What is proper way to require a method to be overridden?

Paddy paddy3118 at netscape.net
Fri Jan 5 07:20:51 CET 2007


belinda thom wrote:

> On Jan 4, 2007, at 9:28 PM, Carl Banks wrote:
>
> > jeremito wrote:
> >> I am writing a class that is intended to be subclassed.  What is the
> >> proper way to indicate that a sub class must override a method?
> >
> > You can't (easily).
> >
> > If your subclass doesn't override a method, then you'll get a big fat
> > AttributeError when someone tries to call it.  But this doesn't stop
> > someone from defining a subclass that fails to override the method.
> > Only when it's called will the error show up.  You can, as others have
> > noted, define a method that raises NotImplementedError.  But this
> > still
> > doesn't stop someone from defining a subclass that fails to override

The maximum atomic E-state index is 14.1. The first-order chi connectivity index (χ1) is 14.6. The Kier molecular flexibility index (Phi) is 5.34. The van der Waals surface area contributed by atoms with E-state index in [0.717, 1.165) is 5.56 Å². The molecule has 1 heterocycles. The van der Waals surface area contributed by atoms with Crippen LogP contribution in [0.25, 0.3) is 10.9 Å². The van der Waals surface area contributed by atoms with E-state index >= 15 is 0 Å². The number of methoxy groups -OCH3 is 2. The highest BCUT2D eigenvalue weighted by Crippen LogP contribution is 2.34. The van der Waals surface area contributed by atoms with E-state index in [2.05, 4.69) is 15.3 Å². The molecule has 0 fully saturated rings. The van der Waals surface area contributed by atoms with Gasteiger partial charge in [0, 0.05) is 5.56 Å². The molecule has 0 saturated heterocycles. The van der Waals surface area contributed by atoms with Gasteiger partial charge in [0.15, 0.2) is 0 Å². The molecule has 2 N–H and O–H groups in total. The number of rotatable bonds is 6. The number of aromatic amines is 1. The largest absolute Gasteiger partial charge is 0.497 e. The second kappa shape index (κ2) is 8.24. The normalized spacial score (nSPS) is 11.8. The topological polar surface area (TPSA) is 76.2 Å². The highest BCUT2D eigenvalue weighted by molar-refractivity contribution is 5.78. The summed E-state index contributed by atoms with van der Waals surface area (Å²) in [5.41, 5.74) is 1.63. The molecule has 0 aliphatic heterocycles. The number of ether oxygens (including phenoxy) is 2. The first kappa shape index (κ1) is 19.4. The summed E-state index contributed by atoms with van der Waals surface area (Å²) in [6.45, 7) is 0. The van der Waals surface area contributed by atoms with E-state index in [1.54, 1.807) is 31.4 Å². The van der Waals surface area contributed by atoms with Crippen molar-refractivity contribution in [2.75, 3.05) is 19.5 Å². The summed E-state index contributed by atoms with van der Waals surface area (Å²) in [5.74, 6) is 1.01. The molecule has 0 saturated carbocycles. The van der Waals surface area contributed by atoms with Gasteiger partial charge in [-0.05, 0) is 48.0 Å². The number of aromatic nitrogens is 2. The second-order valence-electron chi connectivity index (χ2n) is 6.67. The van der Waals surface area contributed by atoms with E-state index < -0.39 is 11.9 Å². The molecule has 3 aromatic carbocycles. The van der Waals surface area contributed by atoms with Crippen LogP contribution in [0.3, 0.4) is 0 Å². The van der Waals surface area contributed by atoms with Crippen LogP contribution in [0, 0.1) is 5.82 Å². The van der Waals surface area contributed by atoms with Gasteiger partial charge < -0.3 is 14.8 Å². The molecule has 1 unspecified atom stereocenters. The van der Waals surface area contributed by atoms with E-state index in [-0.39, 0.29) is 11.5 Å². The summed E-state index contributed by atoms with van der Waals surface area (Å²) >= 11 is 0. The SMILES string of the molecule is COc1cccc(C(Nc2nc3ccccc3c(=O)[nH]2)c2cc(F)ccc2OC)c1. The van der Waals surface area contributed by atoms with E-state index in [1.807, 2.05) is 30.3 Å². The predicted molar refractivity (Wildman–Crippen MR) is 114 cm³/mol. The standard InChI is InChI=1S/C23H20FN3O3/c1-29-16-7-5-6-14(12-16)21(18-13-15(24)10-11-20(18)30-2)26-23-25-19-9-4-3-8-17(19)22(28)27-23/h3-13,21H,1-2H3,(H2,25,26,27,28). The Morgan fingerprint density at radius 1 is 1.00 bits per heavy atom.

> > the method.  The error still only occurs when the method is called.
> >
> > There are some advantages to using NotImplementedError:
> >
> > 1. It documents the fact that a method needs to be overridden
> > 2. It lets tools such as pylint know that this is an abstract method
> > 3. It results in a more informative error message
> >
> > But, in the end, if someone wants to define a class that defiantly
> > refuses to declare a method, you can't stop them.
>
> This is the con of a dynamic language...
In a language that has statements to force the user to over-ride a
method when a class is sub-classed, what is to stop the lazy
sub-classer from doing the equivalent of:

  define override_me(self, ...):
    pass

And so get code through the compiler,, allowing them to 'meet their
targets'?

- Paddy.




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